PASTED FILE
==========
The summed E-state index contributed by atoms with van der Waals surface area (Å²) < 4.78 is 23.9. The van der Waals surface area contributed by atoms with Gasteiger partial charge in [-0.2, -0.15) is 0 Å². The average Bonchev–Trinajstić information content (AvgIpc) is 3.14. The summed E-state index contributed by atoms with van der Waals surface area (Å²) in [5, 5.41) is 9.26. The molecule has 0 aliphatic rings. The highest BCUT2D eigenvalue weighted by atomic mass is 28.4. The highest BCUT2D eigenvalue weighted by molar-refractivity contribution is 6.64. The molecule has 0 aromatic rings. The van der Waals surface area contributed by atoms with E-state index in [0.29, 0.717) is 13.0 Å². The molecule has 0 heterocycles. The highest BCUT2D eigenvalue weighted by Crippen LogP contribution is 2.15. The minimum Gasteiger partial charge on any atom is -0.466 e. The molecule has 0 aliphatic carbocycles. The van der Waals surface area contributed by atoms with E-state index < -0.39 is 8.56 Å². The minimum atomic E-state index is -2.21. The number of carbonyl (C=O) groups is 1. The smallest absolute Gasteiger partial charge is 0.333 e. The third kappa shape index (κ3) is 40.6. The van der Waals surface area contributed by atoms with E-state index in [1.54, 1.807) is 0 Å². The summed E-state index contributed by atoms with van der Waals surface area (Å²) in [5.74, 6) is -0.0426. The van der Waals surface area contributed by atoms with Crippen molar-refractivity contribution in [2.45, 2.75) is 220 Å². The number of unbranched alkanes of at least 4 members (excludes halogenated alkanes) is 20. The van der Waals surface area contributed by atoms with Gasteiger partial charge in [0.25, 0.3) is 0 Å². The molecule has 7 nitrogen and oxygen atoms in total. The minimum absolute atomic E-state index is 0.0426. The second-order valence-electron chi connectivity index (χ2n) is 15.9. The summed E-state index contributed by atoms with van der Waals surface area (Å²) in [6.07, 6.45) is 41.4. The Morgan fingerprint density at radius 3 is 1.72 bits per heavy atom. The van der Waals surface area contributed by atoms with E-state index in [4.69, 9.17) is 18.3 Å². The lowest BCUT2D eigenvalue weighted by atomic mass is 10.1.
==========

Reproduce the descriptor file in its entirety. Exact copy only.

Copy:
The summed E-state index contributed by atoms with van der Waals surface area (Å²) < 4.78 is 23.9. The van der Waals surface area contributed by atoms with Gasteiger partial charge in [-0.2, -0.15) is 0 Å². The average Bonchev–Trinajstić information content (AvgIpc) is 3.14. The summed E-state index contributed by atoms with van der Waals surface area (Å²) in [5, 5.41) is 9.26. The molecule has 0 aliphatic rings. The highest BCUT2D eigenvalue weighted by atomic mass is 28.4. The highest BCUT2D eigenvalue weighted by molar-refractivity contribution is 6.64. The molecule has 0 aromatic rings. The van der Waals surface area contributed by atoms with E-state index in [0.29, 0.717) is 13.0 Å². The molecule has 0 heterocycles. The highest BCUT2D eigenvalue weighted by Crippen LogP contribution is 2.15. The minimum Gasteiger partial charge on any atom is -0.466 e. The molecule has 0 aliphatic carbocycles. The van der Waals surface area contributed by atoms with E-state index < -0.39 is 8.56 Å². The minimum atomic E-state index is -2.21. The number of carbonyl (C=O) groups is 1. The smallest absolute Gasteiger partial charge is 0.333 e. The third kappa shape index (κ3) is 40.6. The van der Waals surface area contributed by atoms with E-state index in [1.54, 1.807) is 0 Å². The summed E-state index contributed by atoms with van der Waals surface area (Å²) in [5.74, 6) is -0.0426. The van der Waals surface area contributed by atoms with Crippen molar-refractivity contribution in [2.45, 2.75) is 220 Å². The number of unbranched alkanes of at least 4 members (excludes halogenated alkanes) is 20. The van der Waals surface area contributed by atoms with Gasteiger partial charge in [0.25, 0.3) is 0 Å². The molecule has 7 nitrogen and oxygen atoms in total. The minimum absolute atomic E-state index is 0.0426. The second-order valence-electron chi connectivity index (χ2n) is 15.9. The summed E-state index contributed by atoms with van der Waals surface area (Å²) in [6.07, 6.45) is 41.4. The Morgan fingerprint density at radius 3 is 1.72 bits per heavy atom. The van der Waals surface area contributed by atoms with E-state index in [4.69, 9.17) is 18.3 Å². The lowest BCUT2D eigenvalue weighted by atomic mass is 10.1.